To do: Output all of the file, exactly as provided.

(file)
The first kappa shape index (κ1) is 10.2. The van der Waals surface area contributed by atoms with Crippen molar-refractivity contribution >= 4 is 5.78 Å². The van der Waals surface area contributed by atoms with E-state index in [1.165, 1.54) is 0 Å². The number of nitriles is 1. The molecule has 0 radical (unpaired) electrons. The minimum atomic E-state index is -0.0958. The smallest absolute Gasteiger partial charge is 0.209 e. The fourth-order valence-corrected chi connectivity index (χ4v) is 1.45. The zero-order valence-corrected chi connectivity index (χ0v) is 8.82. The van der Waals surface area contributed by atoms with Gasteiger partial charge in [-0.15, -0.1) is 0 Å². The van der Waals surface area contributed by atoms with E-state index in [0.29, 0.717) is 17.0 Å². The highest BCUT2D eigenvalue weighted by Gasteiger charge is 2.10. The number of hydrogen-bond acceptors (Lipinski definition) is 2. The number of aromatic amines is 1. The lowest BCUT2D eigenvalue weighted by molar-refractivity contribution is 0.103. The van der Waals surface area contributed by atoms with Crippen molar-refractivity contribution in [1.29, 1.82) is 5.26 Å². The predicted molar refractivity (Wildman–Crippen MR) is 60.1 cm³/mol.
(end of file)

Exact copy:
The first kappa shape index (κ1) is 10.2. The van der Waals surface area contributed by atoms with Crippen molar-refractivity contribution >= 4 is 5.78 Å². The van der Waals surface area contributed by atoms with E-state index in [1.165, 1.54) is 0 Å². The number of nitriles is 1. The molecule has 0 radical (unpaired) electrons. The minimum atomic E-state index is -0.0958. The smallest absolute Gasteiger partial charge is 0.209 e. The fourth-order valence-corrected chi connectivity index (χ4v) is 1.45. The zero-order valence-corrected chi connectivity index (χ0v) is 8.82. The van der Waals surface area contributed by atoms with Gasteiger partial charge in [-0.15, -0.1) is 0 Å². The van der Waals surface area contributed by atoms with E-state index in [0.29, 0.717) is 17.0 Å². The highest BCUT2D eigenvalue weighted by Gasteiger charge is 2.10. The number of hydrogen-bond acceptors (Lipinski definition) is 2. The number of aromatic amines is 1. The lowest BCUT2D eigenvalue weighted by molar-refractivity contribution is 0.103. The van der Waals surface area contributed by atoms with Crippen molar-refractivity contribution in [1.29, 1.82) is 5.26 Å². The predicted molar refractivity (Wildman–Crippen MR) is 60.1 cm³/mol.